Internet threat news
It has been a busy couple of days for reports coming from security firm FireEye. Last week this publication covered the use of the FiveHands ransomware strain by a financially motivated group tracked as UNC2447. This week a new report published by the firm details an attack campaign carried out by yet another financially motivated group tracked as UNC2529. The attack campaign was discovered by researchers in December 2020 and is notable for several reasons but namely that three new malware strains were observed being used in the campaign.
The attack campaign began with a concerted email phishing campaign. FireEye researchers saw that 28 organizations were sent phishing emails. It is safe to assume that more than 28 organizations were targeted, as the 28 seen to be targeted would only likely be organizations where FireEye has a presence on their infrastructure. Emails were sent from 26 unique addresses linked to a single domain, tigertigerbeads[.]com with the emails containing inline links to malicious URLs such as hxxp://totallyhealth-wealth[.]com/downld-id_mw<redacted>Gdczs, engineered to entice the victim to download a file containing a malicious payload. While the emails were sent from one domain the links were tracked to at least 24 different domains.
A financially motivated threat actor has been seen exploiting a zero-day bug in SonicWall SMA 100 Series VPN appliances. This is done to gain initial access to enterprise networks so that the threat actors can deploy a newly discovered ransomware strain, known as FiveHands. So far victims include organizations located in Europe and North America. The ransomware itself has several similarities to both the HelloKitty and the DeathRansom ransomware strains. Researchers believe that FiveHands is best described as a novel rewrite of DeathRansom. That being said it does have several differences, more on both the similarities and the differences to come below.
For those still clinging to the myth that Macs are inherently secure, 2021 is proving a difficult year to back up that argument. The advent of Silver Sparrow which raced to infect over 30,000 Macs and malware that targets Macs hiding in NPM packages are just two of several instances where Macs have been found to susceptible to attack. Now the threat operators behind the Shlayer malware have been seen exploiting a previously unknown zero-day. The good news is Apple has now released a patch for it, so it is strongly advised that Mac users download the latest patch if they have not done so already.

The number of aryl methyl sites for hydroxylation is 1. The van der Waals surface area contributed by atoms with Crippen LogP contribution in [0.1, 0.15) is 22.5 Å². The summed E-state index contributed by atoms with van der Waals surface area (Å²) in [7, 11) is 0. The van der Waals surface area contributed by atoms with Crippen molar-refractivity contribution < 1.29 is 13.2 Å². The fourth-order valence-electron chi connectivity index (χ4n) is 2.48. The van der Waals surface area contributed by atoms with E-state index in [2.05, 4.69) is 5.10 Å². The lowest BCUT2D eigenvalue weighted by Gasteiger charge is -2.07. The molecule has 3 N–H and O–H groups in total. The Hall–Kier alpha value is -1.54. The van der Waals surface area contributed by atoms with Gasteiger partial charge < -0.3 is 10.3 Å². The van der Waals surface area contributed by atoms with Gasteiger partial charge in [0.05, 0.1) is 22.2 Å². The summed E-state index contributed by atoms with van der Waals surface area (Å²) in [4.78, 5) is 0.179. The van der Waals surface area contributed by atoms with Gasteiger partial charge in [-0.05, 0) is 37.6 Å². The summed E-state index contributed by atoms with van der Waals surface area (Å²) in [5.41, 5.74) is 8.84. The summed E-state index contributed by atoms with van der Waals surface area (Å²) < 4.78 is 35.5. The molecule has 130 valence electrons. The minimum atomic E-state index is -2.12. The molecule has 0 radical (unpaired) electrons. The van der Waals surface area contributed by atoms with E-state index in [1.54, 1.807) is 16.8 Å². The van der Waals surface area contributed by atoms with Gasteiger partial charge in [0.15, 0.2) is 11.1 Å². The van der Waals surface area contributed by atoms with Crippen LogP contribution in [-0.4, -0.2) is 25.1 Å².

In summary, the malware’s creators found a way to bypass Apple's File Quarantine, Gatekeeper, and Notarization security checks and download second-stage malicious payloads. This is not the first time Shlayer has tricked Apple. Previously the malware was seen subverting the notarization process instituted with MacOS Catalina. This time, Shlayer subverts Gatekeeper to run malicious applications and harvest sensitive information.
Built to replace Secure Sockets Layer (SSL), Transport Layer Security (TLS) is a series of cryptographic protocols designed to secure communications across networks. The protocol is used in email, instant messaging, and voice-over IP applications. That being said the protocol's security layer in HTTPS remains one of the protocol's primary uses. It is this use as a security layer to keep communications hidden from the view of security researchers that threat actors have latched onto. According to a recent report published by Sophos Labs in 2020, 23% of malware detected was seen abusing the TLS protocol, by the first quarter of 2021 this had skyrocketed to 46%.
Researchers determined that the large growth in TLS abuse can be linked to threat actors increasingly turning to legitimate web and cloud services protected by TLS to further attack campaigns. Services like Discord, Pastebin, GitHub, and Google’s cloud services are increasingly being used as repositories for malware. Acting as a repository for malware or specific components is not the only use malware authors have found for the above-mentioned services. Researchers have seen services being used as storage for stolen data and to send commands to botnets and other malware. Further, the increase in TLS abuse has also partly been attributed to threat actors encapsulating communications behind Tor and TLS network proxies to hide them.
In a recent report published by Advanced Intel, a threat intelligence firm, those behind recent Ryuk attacks have changed tactics. The change in tactics is used to gain initial access to targeted networks and according to Advanced Intel’s researchers, the new tactic involves exploiting hosts with public Internet-facing RDP (remote desktop protocol) connections. Using targeted phishing emails to deliver malware continues to be the favored initial attack vector, but researchers noted that the start of 2021 saw an increase in instances where operators looked to compromise RDP connections to gain initial access.